Advanced Search
MyIDEAS: Login

Poor hand or poor play? the rise and fall of inflation in the U.S

Contents:

Author Info

  • Francois R. Velde

Abstract

Inflation in the U.S. rose in the 1970s and fell in the 1980s and 1990s. The conventional story attributes this pattern to changes in monetary policy. Policymakers made errors and learned from them. This article presents the story and existing alternatives that emphasize instead changes beyond the Fed's control. The author also reviews the recent empirical literature on the role played by changes in luck versus changes in policy and finds substantial evidence for both.

Download Info

If you experience problems downloading a file, check if you have the proper application to view it first. In case of further problems read the IDEAS help page. Note that these files are not on the IDEAS site. Please be patient as the files may be large.
File URL: http://www.chicagofed.org/digital_assets/publications/economic_perspectives/2004/ep_1qtr2004_part3_velde.pdf
Download Restriction: no

Bibliographic Info

Article provided by Federal Reserve Bank of Chicago in its journal Economic Perspectives.

Volume (Year): (2004)
Issue (Month): Q I ()
Pages: 34-51

as in new window
Handle: RePEc:fip:fedhep:y:2004:i:qi:p:34-51:n:v.28no.1

Contact details of provider:
Postal: P.O. Box 834, 230 South LaSalle Street, Chicago, Illinois 60690-0834
Phone: 312/322-5111
Fax: 312/322-5515
Email:
Web page: http://www.chicagofed.org/
More information through EDIRC

Order Information:
Email:
Web: http://www.chicagofed.org/webpages/publications/print_publication_order_form.cfm

Related research

Keywords: Inflation (Finance) ; Monetary policy;

References

References listed on IDEAS
Please report citation or reference errors to , or , if you are the registered author of the cited work, log in to your RePEc Author Service profile, click on "citations" and make appropriate adjustments.:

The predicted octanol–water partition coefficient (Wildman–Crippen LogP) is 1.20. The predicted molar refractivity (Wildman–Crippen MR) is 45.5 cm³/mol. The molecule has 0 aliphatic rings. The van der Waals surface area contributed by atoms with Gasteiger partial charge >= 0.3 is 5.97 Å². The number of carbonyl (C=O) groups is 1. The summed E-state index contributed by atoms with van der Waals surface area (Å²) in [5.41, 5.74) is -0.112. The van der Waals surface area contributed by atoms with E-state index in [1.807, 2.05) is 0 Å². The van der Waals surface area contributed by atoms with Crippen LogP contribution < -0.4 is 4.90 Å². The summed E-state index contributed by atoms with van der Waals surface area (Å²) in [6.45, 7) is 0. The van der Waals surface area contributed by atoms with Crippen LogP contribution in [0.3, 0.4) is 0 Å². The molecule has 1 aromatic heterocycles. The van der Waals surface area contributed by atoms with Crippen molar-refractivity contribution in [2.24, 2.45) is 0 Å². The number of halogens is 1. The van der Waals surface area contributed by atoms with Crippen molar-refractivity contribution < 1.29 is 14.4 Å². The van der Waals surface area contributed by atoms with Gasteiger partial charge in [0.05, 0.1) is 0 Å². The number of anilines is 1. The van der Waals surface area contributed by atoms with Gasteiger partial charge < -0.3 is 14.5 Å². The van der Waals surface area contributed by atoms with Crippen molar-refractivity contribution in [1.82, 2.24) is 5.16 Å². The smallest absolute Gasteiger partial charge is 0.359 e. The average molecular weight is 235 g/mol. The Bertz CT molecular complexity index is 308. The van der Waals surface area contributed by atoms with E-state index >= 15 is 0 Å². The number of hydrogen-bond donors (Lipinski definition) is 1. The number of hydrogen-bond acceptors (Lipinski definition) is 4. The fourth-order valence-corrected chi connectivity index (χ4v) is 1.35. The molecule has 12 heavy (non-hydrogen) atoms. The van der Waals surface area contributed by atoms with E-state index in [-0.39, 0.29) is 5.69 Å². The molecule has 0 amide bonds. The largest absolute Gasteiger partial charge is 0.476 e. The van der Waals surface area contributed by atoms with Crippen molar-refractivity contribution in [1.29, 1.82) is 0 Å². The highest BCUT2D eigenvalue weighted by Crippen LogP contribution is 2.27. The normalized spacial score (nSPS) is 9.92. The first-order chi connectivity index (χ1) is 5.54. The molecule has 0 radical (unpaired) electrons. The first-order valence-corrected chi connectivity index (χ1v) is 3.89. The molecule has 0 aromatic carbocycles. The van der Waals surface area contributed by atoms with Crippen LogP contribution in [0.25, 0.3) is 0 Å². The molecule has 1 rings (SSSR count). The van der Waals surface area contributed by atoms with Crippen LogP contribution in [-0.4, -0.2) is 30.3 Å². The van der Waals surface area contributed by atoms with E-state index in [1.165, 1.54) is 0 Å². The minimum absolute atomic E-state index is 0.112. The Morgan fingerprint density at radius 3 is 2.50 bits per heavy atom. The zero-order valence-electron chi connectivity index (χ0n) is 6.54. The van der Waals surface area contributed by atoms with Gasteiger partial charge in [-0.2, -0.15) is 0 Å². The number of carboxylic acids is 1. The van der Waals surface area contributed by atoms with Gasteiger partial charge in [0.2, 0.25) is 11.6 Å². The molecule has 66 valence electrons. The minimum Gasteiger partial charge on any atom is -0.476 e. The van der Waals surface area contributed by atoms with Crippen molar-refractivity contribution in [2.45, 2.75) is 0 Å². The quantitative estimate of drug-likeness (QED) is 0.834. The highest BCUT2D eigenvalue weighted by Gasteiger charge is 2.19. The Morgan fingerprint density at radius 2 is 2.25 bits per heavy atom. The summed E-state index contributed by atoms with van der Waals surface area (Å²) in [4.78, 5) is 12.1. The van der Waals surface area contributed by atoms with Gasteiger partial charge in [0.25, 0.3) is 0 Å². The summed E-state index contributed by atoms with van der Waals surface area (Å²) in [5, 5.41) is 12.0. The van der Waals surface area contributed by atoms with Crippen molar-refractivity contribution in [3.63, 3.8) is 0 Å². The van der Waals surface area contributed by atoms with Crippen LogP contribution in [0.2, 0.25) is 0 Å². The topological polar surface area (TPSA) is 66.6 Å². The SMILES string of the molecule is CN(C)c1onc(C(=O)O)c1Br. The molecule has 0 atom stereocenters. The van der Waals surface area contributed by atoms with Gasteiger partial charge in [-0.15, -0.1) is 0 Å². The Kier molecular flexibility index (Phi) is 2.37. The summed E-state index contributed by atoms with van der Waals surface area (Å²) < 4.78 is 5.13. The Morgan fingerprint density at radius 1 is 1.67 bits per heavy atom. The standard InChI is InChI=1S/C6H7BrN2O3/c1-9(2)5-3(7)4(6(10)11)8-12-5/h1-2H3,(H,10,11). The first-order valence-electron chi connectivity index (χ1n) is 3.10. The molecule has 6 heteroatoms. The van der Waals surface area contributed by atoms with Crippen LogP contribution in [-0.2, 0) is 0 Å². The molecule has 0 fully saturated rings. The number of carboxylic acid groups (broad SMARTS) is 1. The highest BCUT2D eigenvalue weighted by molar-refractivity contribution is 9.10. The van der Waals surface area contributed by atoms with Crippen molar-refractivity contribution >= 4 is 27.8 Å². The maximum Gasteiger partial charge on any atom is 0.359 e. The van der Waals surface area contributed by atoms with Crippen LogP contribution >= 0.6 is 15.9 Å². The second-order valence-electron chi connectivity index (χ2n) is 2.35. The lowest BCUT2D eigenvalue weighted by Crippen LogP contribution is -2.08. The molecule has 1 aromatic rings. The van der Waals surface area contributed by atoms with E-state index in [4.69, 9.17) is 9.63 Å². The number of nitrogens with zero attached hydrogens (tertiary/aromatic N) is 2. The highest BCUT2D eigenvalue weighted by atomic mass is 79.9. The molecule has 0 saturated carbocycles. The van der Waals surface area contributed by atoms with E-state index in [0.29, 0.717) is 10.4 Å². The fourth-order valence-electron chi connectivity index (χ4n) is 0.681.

as in new window
  1. Robert B. Barsky & Lutz Kilian, 2002. "Do We Really Know that Oil Caused the Great Stagflation? A Monetary Alternative," NBER Chapters, in: NBER Macroeconomics Annual 2001, Volume 16, pages 137-198 National Bureau of Economic Research, Inc.
  2. Richard Clarida & Jordi Gali & Mark Gertler, 1998. "Monetary Policy Rules and Macroeconomic Stability: Evidence and Some Theory," NBER Working Papers 6442, National Bureau of Economic Research, Inc.
  3. Lawrence J. Christiano & Christopher Gust, 2000. "The expectations trap hypothesis," International Finance Discussion Papers 676, Board of Governors of the Federal Reserve System (U.S.).
  4. V.V. Chari & Lawrence J. Christiano & Martin Eichenbaum, 1996. "Expectation traps and discretion," Working Paper Series, Macroeconomic Issues WP-96-5, Federal Reserve Bank of Chicago.
  5. Cogley, Timothy W. & Morozov, Sergei & Sargent, Thomas J., 2003. "Bayesian fan charts for UK inflation: Forecasting and sources of uncertainty in an evolving monetary system," CFS Working Paper Series 2003/44, Center for Financial Studies (CFS).
  6. Olivier Blanchard & John Simon, 2001. "The Long and Large Decline in U.S. Output Volatility," Brookings Papers on Economic Activity, Economic Studies Program, The Brookings Institution, vol. 32(1), pages 135-174.